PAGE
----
Prime example of adversarial reporters

One month on the job as Governor Mecham’s press secretary, I was getting more than one hundred press calls a day — sometimes more than two hundred. So, in a triage of who to call back, I would return calls of those journalists I regarded as competent and honest, especially from large out-of-state newspapers.

Paul Rubin, who concocted the story below, was at the bottom of calls to be returned. I had no respect for his writing and reporting and even less for him personally. I just didn’t like the guy. Despite his complaint about not having my home phone number, many journalists did have it. I had been receiving crank calls late at night. I had no idea who was responsible, but I thought it wise to reduce the possibilities.

Rubin quotes Republic-Gazette publisher Pat Murphy about a phone conversation I had with Murphy. That was some sloppy note-taking by either Rubin or Murphy, or probably both of them. I never used the phrase “high class journalists”, however I did refer to incompetent journalists.

During this heated encounter, several reporters were screaming “First Amendment” and asking incredibly stupid questions about the signature machine in the governor’s office — all of which had been answered earlier in the day. I laughed at their silliness and said, “The First Amendment does not require that l return your phone calls.” I never understood why, but this joking comment incensed the gaggle of stenographers.

– Ken Smith

October 28, 1987

By Paul Rubin
New Times (Phoenix)

A reporter who covers Evan Mecham says there is no doubt what the gravestone of the governors new press aide should say: “Here lies Ken Smith. He didn’t know.”

newtimesWhen Mecham appointed Kenneth V. Smith in early September to replace Ron Bellus as his chief liaison with the media, reporters were happy. The capitol press corps was tired of nine months of war with Bellus. Reporters saw Smith, a 42-year-old former newspaperman who was the spokesman for the County Supervisors Association of California, as a savvy press secretary who might actually be professional at media relations.

The party is over. Smith has soured the capitol reporters so much in such a short time that they pine for the days of Bellus.

The problem with Smith is both style and substance, the reporters contend. For the sake of fairness, reporters on daily newspapers often have to get comment from press secretaries at odd hours on late-breaking or controversial stories. It’s a press secretary’s job to make his boss’s life easier by handling such late-night work. But Smith, the reporters say, is practically inaccessible, and when he does call back (he didn’t return repeated phone calls from New Times for this story), he often says little more than “l don’t know.”

What perhaps irks reporters the most is that Smith routinely goes over their heads to their bosses with what reporters see as bogus complaints. “He called me the other night and said, ‘What right does one of your reporters have to call me at ten at night with a dumb question?” says R&G publisher Pat Murphy. “He kept repeating himself with, ‘You people are incompetent. l’m used to dealing with high-class journalists from the Los  Angeles Times and the New York Times. I just let him ramble.”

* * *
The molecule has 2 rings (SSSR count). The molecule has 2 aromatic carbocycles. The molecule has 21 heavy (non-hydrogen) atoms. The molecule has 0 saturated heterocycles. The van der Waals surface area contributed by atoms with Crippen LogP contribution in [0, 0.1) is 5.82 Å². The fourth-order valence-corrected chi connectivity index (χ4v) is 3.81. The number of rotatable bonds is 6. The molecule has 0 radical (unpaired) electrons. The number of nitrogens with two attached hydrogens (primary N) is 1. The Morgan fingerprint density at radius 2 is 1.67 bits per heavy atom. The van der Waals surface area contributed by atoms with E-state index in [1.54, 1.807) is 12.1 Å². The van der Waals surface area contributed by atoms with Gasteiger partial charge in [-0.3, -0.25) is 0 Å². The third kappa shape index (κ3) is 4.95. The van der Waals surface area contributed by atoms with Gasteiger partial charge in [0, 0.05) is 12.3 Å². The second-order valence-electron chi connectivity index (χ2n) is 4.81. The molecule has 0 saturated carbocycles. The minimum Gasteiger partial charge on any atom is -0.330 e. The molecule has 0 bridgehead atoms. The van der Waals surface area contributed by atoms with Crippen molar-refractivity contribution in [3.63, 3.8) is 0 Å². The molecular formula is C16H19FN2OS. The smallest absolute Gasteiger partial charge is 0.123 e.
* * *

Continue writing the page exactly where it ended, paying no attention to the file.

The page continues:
A few checks reveal that when Smith was in California, he hardly was a high-profile spokesman to the “big boys” of the press.

Relations between the capitol press corps and Smith now are openly hostile. Witness this recent bickering between Smith and reporters from the Arizona Republic, Phoenix Gazette, and Associated Press as a host of other reporters and photographers looked on.

At issue was Smiths home phone number — a ridiculous issue because press secretaries routinely give their numbers to reporters.

At the same time, reporters also were wondering how the governor’s name wound up on the fund-raising letter that urged conservatives to move to Arizona to help Mecham fight homosexuals and liberals. Smith had told them at least two versions of the signatures origin, and Mecham angrily brushed aside questions, saying the signature issue was a “one-day event.

What follows between Smith and the reporters is slightly edited for clarity:

“We’d all like to get ahold of you. What is your home phone number?”

“l‘m having one installed right now.”

“What is it right now?”

“l don’t know.“

“C’mon, Ken.”

“The First Amendment does not require that I return your phone calls.”

“l‘m at the office twelve hours a day right now.”

“But you do not return our calls. You do not give us answers to our questions when you’re at that office.”

“How does that coincide with your conversation in California saying that you had no problem with home phone numbers? So because you don’t have an answering machine, we’re going to have to disturb the governor in the evening by calling him at home. Ken, l can’t believe you’re serious. It’s your job, for chrissakes. You make $62,500 a year.”

“l’m working twelve hours a day right now.”

“I’m callable 24 hours a day.”

“So am l.”

“But not by us.”

“You will be in time.”

“In time’? What about tonight? What is your home phone number, Ken? That is the question.”

“l’m reachable. If there’s an emergency, call DPS.”

“You still haven’t answered the question. Why does the governor not want to answer to us about the signature on that letter?”

“l think he’s already answered that.”

“Did he sign the letter?”

“I think he said it was a signature machine.”

“ls there an effort to find out or is it gonna kind of just disappear or hopefully disappear?”

“It’s really not high on my priorities right now. There’s a lot more important things going on. l’d love to see someone taping this. This is more than a one-story town.”

The reporters never have found out who signed Mecham’s name to the fund-raising letter. They did, however, get Smith’s home phone number — through sources.